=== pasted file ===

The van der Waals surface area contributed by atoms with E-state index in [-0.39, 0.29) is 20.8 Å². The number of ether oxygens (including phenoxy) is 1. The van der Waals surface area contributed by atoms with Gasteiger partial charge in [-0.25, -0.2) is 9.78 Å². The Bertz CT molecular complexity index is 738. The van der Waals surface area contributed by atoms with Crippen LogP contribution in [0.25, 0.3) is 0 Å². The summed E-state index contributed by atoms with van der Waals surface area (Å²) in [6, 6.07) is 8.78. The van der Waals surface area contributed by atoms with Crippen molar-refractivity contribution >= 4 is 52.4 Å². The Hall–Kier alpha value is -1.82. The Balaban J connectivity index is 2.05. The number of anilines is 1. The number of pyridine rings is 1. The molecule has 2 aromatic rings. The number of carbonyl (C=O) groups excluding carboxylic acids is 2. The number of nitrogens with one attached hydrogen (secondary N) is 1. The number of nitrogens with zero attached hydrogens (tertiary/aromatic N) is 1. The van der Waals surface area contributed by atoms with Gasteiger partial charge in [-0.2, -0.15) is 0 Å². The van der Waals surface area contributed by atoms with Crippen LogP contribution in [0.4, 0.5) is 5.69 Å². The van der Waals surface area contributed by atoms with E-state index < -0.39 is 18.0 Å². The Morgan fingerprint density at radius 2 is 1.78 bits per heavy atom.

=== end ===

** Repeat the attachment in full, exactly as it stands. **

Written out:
The van der Waals surface area contributed by atoms with E-state index in [-0.39, 0.29) is 20.8 Å². The number of ether oxygens (including phenoxy) is 1. The van der Waals surface area contributed by atoms with Gasteiger partial charge in [-0.25, -0.2) is 9.78 Å². The Bertz CT molecular complexity index is 738. The van der Waals surface area contributed by atoms with Crippen LogP contribution in [0.25, 0.3) is 0 Å². The summed E-state index contributed by atoms with van der Waals surface area (Å²) in [6, 6.07) is 8.78. The van der Waals surface area contributed by atoms with Crippen molar-refractivity contribution >= 4 is 52.4 Å². The Hall–Kier alpha value is -1.82. The Balaban J connectivity index is 2.05. The number of anilines is 1. The number of pyridine rings is 1. The molecule has 2 aromatic rings. The number of carbonyl (C=O) groups excluding carboxylic acids is 2. The number of nitrogens with one attached hydrogen (secondary N) is 1. The number of nitrogens with zero attached hydrogens (tertiary/aromatic N) is 1. The van der Waals surface area contributed by atoms with Gasteiger partial charge in [-0.2, -0.15) is 0 Å². The van der Waals surface area contributed by atoms with Crippen LogP contribution in [0.4, 0.5) is 5.69 Å². The van der Waals surface area contributed by atoms with E-state index < -0.39 is 18.0 Å². The Morgan fingerprint density at radius 2 is 1.78 bits per heavy atom.